Wf027 : Yester Grange | NSW Environment & Heritage

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Wf027 : Yester Grange

Item details

Name of item: Wf027 : Yester Grange
Other name/s: Yester
Primary address: 34 Yester Road, Wentworth Falls, NSW 2782
Local govt. area: Blue Mountains
All addresses
Street AddressSuburb/townLGAParishCountyType
34 Yester RoadWentworth FallsBlue Mountains   Primary Address

Statement of significance:

Criterion (a) Historical and (b) Associations
Yester was a fine country retreat built by a young businessman associated with, but not part of, the great firm of Goodlet and Smith and it was subsequently owned by an undistinguished Premier of New South Wales for the last four years of his life. The continuing association of the family of Sir John See with the estate until 1944 ensured the maintenance of the house and grounds. All this gives some local historical significance to the scenic splendours of Yester.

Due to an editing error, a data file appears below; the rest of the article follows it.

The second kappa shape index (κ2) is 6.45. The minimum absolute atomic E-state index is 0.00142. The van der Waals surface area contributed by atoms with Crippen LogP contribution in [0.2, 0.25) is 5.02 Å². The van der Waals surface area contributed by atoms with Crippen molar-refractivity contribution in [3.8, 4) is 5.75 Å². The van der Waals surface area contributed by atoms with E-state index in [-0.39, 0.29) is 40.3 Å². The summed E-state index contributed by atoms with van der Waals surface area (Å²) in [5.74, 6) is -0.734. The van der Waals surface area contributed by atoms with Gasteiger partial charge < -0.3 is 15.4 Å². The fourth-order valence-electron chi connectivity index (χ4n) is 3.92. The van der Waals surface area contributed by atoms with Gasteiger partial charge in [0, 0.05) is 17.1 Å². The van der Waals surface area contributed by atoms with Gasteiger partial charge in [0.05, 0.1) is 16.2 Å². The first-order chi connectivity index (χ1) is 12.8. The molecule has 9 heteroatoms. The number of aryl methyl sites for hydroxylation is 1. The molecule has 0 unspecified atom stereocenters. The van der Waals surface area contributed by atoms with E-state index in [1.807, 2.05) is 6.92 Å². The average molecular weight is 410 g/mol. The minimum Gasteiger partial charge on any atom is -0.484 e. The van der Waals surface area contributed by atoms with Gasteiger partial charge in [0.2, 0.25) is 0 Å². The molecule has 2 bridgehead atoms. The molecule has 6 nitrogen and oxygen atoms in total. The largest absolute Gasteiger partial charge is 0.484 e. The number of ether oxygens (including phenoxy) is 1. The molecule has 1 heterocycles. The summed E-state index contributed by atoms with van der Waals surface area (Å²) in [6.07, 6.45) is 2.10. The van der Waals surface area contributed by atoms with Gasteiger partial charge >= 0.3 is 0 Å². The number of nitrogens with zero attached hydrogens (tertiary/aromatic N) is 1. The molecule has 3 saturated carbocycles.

Criterion (c) Aesthetic
The garden and grounds at Yester Grange are of aesthetic significance at the local level as a setting for a house of importance and for the manner in which they provide a foil for, and place a focus on, the magnificent views from the front garden across to Jamison Creek, Mount Solitary and Sublime Point. The mature trees and two large conical pillars of stone resembling cairns are a striking feature of the garden.

Criterion (g) Representativeness
The choice of site for the country retreat and the way in which the house avails itself of the setting and the view are representative of the considerations which encouraged the well-to-do to build in the Blue Mountains in the late nineteenth century.
Date significance updated: 08 Nov 04